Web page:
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Pakistan Searches Site After Undiscovered Buddha Statue Vandalized

Mardan, Pakistan

Pakistani authorities said Monday that archeologists have begun searching for the remains of a third-century, life-size Buddha statue that was found and destroyed by a group of religiously conservative laborers in the northwestern town of Mardan.

The destruction of the rare idol occurred in a village near Takht-i-Bahi (Throne of Origins), which is listed as a UNESCO World Heritage Site for being an icon of the ancient Buddhist civilization.

Police in Khyber Pakhtunkhwa province where the site is located arrested four men Saturday after a video showing them vandalizing a Buddha statue with a hammer went viral on social media.

“This design or art of sculpting the Buddha dates back to the second or third century A.D., so, it is around 1,700 years old,” Bakht Muhammad, a research officer at the provincial Directorate of Archeology and Museums, told VOA.

Muhammad said the provincial government has directed a team of archeological experts to also conduct a comprehensive survey starting Tuesday into whether more antiquities are in and around the village. He stressed that the area previously has not been listed as a conserved site.

It will take about a month before the team is able to share the findings, Muhammad added.

“It is not a big deal for us, provided our team is able to recover all parts of the destroyed Buddha. The pieces taken into possession are not enough, and that’s why our team of experts has been tasked to locate the remaining parts,” he said when asked if his department would be able to restore the rare statue.

He noted that prosecutors are working to institute a court case against the four men under an antiquities law, saying they could each be sentenced to a five-year jail term, along with a financial penalty of about $12,000 if found guilty.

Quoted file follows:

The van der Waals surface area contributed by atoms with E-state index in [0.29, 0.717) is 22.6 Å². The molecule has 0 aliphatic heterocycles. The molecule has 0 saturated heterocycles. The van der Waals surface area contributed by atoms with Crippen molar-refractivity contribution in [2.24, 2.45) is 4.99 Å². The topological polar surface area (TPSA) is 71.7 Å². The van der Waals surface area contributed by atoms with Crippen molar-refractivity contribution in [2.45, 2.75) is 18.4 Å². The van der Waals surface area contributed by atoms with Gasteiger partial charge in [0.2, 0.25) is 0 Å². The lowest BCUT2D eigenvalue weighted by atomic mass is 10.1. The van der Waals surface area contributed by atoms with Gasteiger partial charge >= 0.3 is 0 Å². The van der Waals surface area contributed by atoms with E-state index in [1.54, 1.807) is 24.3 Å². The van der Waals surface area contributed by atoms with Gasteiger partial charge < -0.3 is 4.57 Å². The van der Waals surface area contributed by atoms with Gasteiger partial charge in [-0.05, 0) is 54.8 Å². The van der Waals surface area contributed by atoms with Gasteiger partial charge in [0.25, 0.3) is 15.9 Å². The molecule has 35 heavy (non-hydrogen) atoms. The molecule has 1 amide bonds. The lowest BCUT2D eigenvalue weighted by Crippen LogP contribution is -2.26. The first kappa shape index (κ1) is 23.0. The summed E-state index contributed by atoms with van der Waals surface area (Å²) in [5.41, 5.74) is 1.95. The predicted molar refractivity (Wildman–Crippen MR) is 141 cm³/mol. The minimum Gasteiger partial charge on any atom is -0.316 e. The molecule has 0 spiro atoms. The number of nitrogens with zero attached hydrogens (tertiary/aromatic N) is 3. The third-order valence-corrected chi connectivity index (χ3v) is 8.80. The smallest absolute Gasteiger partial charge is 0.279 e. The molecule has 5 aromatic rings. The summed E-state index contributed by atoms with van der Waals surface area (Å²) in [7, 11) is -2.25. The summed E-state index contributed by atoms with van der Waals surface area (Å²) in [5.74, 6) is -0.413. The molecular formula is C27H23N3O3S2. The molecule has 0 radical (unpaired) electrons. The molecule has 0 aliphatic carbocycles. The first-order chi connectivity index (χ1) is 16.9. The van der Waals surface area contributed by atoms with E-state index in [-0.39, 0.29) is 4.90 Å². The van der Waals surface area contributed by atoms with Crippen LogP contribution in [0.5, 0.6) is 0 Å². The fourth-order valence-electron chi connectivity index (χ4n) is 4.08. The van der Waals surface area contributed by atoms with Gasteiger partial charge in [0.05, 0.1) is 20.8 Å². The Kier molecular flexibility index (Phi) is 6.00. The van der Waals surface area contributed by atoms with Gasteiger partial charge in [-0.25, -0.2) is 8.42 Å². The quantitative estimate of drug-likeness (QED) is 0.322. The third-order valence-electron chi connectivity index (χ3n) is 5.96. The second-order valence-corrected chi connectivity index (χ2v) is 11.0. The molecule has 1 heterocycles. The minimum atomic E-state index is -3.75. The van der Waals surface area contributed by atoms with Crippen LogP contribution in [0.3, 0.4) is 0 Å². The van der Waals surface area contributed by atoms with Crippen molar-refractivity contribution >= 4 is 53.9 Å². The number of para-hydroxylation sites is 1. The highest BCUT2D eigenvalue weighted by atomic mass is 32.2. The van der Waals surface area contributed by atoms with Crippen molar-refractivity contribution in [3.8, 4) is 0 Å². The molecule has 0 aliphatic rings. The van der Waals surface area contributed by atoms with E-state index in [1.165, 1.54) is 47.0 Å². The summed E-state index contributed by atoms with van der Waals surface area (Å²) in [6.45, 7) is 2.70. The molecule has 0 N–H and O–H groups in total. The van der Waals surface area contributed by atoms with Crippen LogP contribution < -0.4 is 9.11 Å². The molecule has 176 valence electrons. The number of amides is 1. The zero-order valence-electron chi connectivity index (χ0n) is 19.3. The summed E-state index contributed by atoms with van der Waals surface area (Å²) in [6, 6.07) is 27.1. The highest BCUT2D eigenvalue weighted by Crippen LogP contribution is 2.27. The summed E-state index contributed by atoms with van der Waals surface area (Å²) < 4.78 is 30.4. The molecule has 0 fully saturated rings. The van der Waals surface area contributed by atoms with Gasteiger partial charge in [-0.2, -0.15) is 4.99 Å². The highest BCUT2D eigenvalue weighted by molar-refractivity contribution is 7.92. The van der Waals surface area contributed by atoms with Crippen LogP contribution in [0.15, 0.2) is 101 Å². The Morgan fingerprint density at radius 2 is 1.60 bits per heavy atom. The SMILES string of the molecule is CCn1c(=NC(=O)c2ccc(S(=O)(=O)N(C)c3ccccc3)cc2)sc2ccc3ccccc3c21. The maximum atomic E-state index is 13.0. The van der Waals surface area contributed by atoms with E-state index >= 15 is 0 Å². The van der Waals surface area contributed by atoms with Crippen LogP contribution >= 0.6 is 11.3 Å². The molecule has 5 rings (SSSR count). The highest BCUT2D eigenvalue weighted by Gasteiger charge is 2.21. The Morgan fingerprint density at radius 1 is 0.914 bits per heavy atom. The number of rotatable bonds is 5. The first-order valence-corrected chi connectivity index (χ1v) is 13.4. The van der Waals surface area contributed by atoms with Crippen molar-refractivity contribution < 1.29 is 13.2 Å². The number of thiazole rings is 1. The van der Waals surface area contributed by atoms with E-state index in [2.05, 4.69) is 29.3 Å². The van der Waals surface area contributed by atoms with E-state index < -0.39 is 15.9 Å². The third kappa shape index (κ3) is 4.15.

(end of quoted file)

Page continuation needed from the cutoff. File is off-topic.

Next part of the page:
Legal experts note, however, that court cases of this nature usually can take years before a final verdict is issued.

Muhammad said the statue was discovered during the construction of a water drain in a privately owned mango orchard, about 12 kilometers from Takht-i-Bahi.

“These are illiterate local people who went for the destruction of the Buddha, believing that they would be rewarded by Allah. Their contractor did not even bother to inform the owner of the orchard about the discovery and instead participated in the illegal action,” Muhammad said.

The accused could be heard in the video discussing the size of the statue, with one of them saying, “It’s a standing doll. It’s a female. … Look, she is wearing earrings.”

“Her name is carved here. This is the shirt,” said an old man sitting on the statue and removing the dirt from its belly.

“Is this a Hindu or Westerner (statue)?” another man asked.

“Hindu. This is Gautam Buddha,” replied his partner before all of them congratulated each other.

Foreign tourists, particularly from Japan, Korea and Sri Lanka, routinely visit Takht-i-Bahi and other Buddhist sites to pay homage.

Founded in early first century, the Buddhist monastic complex of Takht-i-Bahi is exceptionally well-preserved and is located on high hills, typical of Buddhist sites, according to UNESCO.